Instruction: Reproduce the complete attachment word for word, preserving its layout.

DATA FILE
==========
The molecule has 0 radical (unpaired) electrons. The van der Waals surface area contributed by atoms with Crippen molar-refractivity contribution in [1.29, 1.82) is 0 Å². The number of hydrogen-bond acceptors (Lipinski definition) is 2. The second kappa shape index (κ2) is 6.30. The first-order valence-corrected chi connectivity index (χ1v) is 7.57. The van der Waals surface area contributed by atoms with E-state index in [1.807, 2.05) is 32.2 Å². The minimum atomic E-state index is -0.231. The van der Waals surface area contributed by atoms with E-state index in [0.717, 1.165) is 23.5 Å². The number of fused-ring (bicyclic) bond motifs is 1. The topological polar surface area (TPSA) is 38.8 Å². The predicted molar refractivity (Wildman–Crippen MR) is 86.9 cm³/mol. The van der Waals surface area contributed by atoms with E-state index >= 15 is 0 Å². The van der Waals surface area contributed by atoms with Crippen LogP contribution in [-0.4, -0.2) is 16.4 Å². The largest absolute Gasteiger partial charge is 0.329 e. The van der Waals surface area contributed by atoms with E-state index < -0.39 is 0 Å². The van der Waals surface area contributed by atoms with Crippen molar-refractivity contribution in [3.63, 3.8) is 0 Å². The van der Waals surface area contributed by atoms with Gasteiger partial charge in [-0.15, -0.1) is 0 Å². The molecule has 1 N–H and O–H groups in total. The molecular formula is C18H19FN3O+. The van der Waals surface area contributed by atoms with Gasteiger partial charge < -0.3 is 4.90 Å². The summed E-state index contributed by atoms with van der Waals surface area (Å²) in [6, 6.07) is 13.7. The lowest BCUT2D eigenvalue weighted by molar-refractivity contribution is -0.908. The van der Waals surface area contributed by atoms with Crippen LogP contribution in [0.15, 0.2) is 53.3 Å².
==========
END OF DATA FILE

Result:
The molecule has 0 radical (unpaired) electrons. The van der Waals surface area contributed by atoms with Crippen molar-refractivity contribution in [1.29, 1.82) is 0 Å². The number of hydrogen-bond acceptors (Lipinski definition) is 2. The second kappa shape index (κ2) is 6.30. The first-order valence-corrected chi connectivity index (χ1v) is 7.57. The van der Waals surface area contributed by atoms with E-state index in [1.807, 2.05) is 32.2 Å². The minimum atomic E-state index is -0.231. The van der Waals surface area contributed by atoms with E-state index in [0.717, 1.165) is 23.5 Å². The number of fused-ring (bicyclic) bond motifs is 1. The topological polar surface area (TPSA) is 38.8 Å². The predicted molar refractivity (Wildman–Crippen MR) is 86.9 cm³/mol. The van der Waals surface area contributed by atoms with E-state index >= 15 is 0 Å². The van der Waals surface area contributed by atoms with Crippen LogP contribution in [-0.4, -0.2) is 16.4 Å². The largest absolute Gasteiger partial charge is 0.329 e. The van der Waals surface area contributed by atoms with E-state index < -0.39 is 0 Å². The van der Waals surface area contributed by atoms with Crippen molar-refractivity contribution in [3.63, 3.8) is 0 Å². The van der Waals surface area contributed by atoms with Gasteiger partial charge in [-0.15, -0.1) is 0 Å². The molecule has 1 N–H and O–H groups in total. The molecular formula is C18H19FN3O+. The van der Waals surface area contributed by atoms with Gasteiger partial charge < -0.3 is 4.90 Å². The summed E-state index contributed by atoms with van der Waals surface area (Å²) in [6, 6.07) is 13.7. The lowest BCUT2D eigenvalue weighted by molar-refractivity contribution is -0.908. The van der Waals surface area contributed by atoms with Crippen LogP contribution in [0.15, 0.2) is 53.3 Å².